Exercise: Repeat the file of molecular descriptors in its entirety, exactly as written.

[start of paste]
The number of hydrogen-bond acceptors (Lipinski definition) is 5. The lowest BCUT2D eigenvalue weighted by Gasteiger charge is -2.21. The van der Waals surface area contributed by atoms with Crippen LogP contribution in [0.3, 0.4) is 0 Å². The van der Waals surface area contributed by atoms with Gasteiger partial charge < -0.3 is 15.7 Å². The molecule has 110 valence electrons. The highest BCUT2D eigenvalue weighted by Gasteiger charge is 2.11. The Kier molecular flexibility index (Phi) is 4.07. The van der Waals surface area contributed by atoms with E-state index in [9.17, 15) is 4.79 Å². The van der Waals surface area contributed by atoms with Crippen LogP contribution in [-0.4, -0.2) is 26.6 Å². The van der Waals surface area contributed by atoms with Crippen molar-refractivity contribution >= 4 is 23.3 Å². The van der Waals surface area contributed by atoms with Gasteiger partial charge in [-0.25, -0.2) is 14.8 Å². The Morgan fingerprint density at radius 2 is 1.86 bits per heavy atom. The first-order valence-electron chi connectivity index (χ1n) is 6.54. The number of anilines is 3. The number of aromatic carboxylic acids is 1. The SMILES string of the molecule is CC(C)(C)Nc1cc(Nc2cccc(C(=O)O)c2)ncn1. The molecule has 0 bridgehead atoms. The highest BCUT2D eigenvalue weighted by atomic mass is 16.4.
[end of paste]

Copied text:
The number of hydrogen-bond acceptors (Lipinski definition) is 5. The lowest BCUT2D eigenvalue weighted by Gasteiger charge is -2.21. The van der Waals surface area contributed by atoms with Crippen LogP contribution in [0.3, 0.4) is 0 Å². The van der Waals surface area contributed by atoms with Gasteiger partial charge < -0.3 is 15.7 Å². The molecule has 110 valence electrons. The highest BCUT2D eigenvalue weighted by Gasteiger charge is 2.11. The Kier molecular flexibility index (Phi) is 4.07. The van der Waals surface area contributed by atoms with E-state index in [9.17, 15) is 4.79 Å². The van der Waals surface area contributed by atoms with Crippen LogP contribution in [-0.4, -0.2) is 26.6 Å². The van der Waals surface area contributed by atoms with Crippen molar-refractivity contribution >= 4 is 23.3 Å². The van der Waals surface area contributed by atoms with Gasteiger partial charge in [-0.25, -0.2) is 14.8 Å². The Morgan fingerprint density at radius 2 is 1.86 bits per heavy atom. The first-order valence-electron chi connectivity index (χ1n) is 6.54. The number of anilines is 3. The number of aromatic carboxylic acids is 1. The SMILES string of the molecule is CC(C)(C)Nc1cc(Nc2cccc(C(=O)O)c2)ncn1. The molecule has 0 bridgehead atoms. The highest BCUT2D eigenvalue weighted by atomic mass is 16.4.